June 8th, 2009
There are not many cool things in Nancy Botwin’s life.
This isn’t something sudden: as each subsequent season has gone forward, things have become more and more tense. The show’s fourth season was yet another shift in a direction where things are decidedly uncool for Nancy Botwin, a suburban mother who has been removed from suburbia and in many ways was no longer a mother as one son grew up and the other drifted into his own awkwardness. It resulted in a different sort of show, one where we are asked to laugh at situations removed from our own experience and, in all honesty, that are actually quite dangerous. The threat of the Mexican mafia was almost entirely without the humour of Marvin (during the U-Turn arc of Season Three), or the injection of Conrad and Heylia to keep the business from seeming quite that dangerous.
I don’t think this is inherently a bad thing: I thought the fourth season was a strong one for Nancy’s character, even if it took her away from the show’s original intention or purpose, and we can’t begrudge a show evolution moving into its fourth season. The problem is that the show is as schizophrenic as ever, with Nancy’s storyline proving so dire and dramatic that the absurdist comedy feels dichotomous, splitting the show into two separate parts. I like both of those parts, depending on who’s involved, but the show goes out of its way in “Wonderful Wonderful” to emphasize that, at least at first, there’s no room for the two to interact, a problem that will need to be rectified sooner rather than later if the season is to get off to a strong start.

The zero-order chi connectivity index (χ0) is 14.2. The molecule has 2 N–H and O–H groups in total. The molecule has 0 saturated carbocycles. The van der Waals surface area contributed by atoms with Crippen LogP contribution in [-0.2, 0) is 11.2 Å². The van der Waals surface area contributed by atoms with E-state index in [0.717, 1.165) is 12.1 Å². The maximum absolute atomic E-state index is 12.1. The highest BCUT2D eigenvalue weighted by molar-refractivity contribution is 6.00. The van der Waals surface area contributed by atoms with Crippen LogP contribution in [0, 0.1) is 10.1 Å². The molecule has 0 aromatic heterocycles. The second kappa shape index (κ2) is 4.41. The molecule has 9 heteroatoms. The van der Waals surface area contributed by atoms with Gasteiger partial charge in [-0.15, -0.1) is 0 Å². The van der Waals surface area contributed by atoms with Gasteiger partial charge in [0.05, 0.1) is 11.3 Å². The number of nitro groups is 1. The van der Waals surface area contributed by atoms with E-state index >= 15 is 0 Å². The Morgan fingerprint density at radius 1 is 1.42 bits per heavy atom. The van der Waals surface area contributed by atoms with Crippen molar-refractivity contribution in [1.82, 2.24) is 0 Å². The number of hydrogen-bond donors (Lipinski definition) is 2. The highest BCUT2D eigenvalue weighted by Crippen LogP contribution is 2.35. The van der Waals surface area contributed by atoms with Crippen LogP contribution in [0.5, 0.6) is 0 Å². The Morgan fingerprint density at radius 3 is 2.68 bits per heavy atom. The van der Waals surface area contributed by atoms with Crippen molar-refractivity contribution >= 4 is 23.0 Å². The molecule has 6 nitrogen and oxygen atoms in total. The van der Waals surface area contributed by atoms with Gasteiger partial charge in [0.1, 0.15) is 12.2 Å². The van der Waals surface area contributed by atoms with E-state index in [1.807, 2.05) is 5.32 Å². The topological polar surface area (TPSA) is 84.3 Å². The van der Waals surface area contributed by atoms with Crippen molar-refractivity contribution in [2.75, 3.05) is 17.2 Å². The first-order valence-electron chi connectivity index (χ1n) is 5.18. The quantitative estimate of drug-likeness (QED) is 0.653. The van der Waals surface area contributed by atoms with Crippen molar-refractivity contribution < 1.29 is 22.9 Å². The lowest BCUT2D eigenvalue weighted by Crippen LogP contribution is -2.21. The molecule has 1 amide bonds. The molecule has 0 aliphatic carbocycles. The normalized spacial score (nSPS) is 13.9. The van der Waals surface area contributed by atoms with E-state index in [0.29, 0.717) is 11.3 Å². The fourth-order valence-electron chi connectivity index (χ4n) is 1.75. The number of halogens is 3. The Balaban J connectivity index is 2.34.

For now, it remains poignant and capable of some strong humour, which makes it an ideal dark comedy on paper if not quite in practice – now it just needs to build on that.